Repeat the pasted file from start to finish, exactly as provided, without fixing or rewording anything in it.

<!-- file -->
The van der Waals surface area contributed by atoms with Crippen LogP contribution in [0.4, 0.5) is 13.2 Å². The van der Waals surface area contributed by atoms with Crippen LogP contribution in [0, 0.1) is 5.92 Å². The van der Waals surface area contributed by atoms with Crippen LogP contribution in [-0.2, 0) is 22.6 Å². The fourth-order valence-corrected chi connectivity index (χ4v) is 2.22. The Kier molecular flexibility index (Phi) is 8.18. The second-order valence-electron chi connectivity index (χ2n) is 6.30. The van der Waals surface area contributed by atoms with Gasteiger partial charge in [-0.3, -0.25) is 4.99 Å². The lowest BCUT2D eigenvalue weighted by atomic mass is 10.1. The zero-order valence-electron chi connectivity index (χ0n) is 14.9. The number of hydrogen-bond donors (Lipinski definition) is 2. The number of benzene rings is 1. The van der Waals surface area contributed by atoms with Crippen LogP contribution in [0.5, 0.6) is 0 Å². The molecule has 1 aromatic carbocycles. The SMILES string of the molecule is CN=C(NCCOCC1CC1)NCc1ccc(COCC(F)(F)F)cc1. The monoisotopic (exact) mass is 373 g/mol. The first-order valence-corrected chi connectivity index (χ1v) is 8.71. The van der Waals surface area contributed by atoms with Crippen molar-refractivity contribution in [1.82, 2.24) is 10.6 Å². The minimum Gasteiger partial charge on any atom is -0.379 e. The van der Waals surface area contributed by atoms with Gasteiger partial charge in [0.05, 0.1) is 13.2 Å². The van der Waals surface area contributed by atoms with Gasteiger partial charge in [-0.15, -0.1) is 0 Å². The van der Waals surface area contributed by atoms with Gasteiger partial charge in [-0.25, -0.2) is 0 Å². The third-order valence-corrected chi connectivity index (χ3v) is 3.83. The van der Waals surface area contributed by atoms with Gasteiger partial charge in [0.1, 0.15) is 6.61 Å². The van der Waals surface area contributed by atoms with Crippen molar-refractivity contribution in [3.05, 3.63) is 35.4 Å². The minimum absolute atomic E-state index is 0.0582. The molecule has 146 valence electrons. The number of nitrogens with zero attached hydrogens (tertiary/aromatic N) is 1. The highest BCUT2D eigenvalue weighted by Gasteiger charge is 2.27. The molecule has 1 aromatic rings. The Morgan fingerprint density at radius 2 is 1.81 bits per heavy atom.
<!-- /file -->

The van der Waals surface area contributed by atoms with Crippen LogP contribution in [0.4, 0.5) is 13.2 Å². The van der Waals surface area contributed by atoms with Crippen LogP contribution in [0, 0.1) is 5.92 Å². The van der Waals surface area contributed by atoms with Crippen LogP contribution in [-0.2, 0) is 22.6 Å². The fourth-order valence-corrected chi connectivity index (χ4v) is 2.22. The Kier molecular flexibility index (Phi) is 8.18. The second-order valence-electron chi connectivity index (χ2n) is 6.30. The van der Waals surface area contributed by atoms with Gasteiger partial charge in [-0.3, -0.25) is 4.99 Å². The lowest BCUT2D eigenvalue weighted by atomic mass is 10.1. The zero-order valence-electron chi connectivity index (χ0n) is 14.9. The number of hydrogen-bond donors (Lipinski definition) is 2. The number of benzene rings is 1. The van der Waals surface area contributed by atoms with Crippen LogP contribution in [0.5, 0.6) is 0 Å². The molecule has 1 aromatic carbocycles. The SMILES string of the molecule is CN=C(NCCOCC1CC1)NCc1ccc(COCC(F)(F)F)cc1. The monoisotopic (exact) mass is 373 g/mol. The first-order valence-corrected chi connectivity index (χ1v) is 8.71. The van der Waals surface area contributed by atoms with Crippen molar-refractivity contribution in [1.82, 2.24) is 10.6 Å². The minimum Gasteiger partial charge on any atom is -0.379 e. The van der Waals surface area contributed by atoms with Gasteiger partial charge in [0.05, 0.1) is 13.2 Å². The van der Waals surface area contributed by atoms with Gasteiger partial charge in [-0.15, -0.1) is 0 Å². The van der Waals surface area contributed by atoms with Gasteiger partial charge in [-0.25, -0.2) is 0 Å². The third-order valence-corrected chi connectivity index (χ3v) is 3.83. The van der Waals surface area contributed by atoms with Gasteiger partial charge in [0.1, 0.15) is 6.61 Å². The van der Waals surface area contributed by atoms with Crippen molar-refractivity contribution in [3.05, 3.63) is 35.4 Å². The minimum absolute atomic E-state index is 0.0582. The molecule has 146 valence electrons. The number of nitrogens with zero attached hydrogens (tertiary/aromatic N) is 1. The highest BCUT2D eigenvalue weighted by Gasteiger charge is 2.27. The molecule has 1 aromatic rings. The Morgan fingerprint density at radius 2 is 1.81 bits per heavy atom.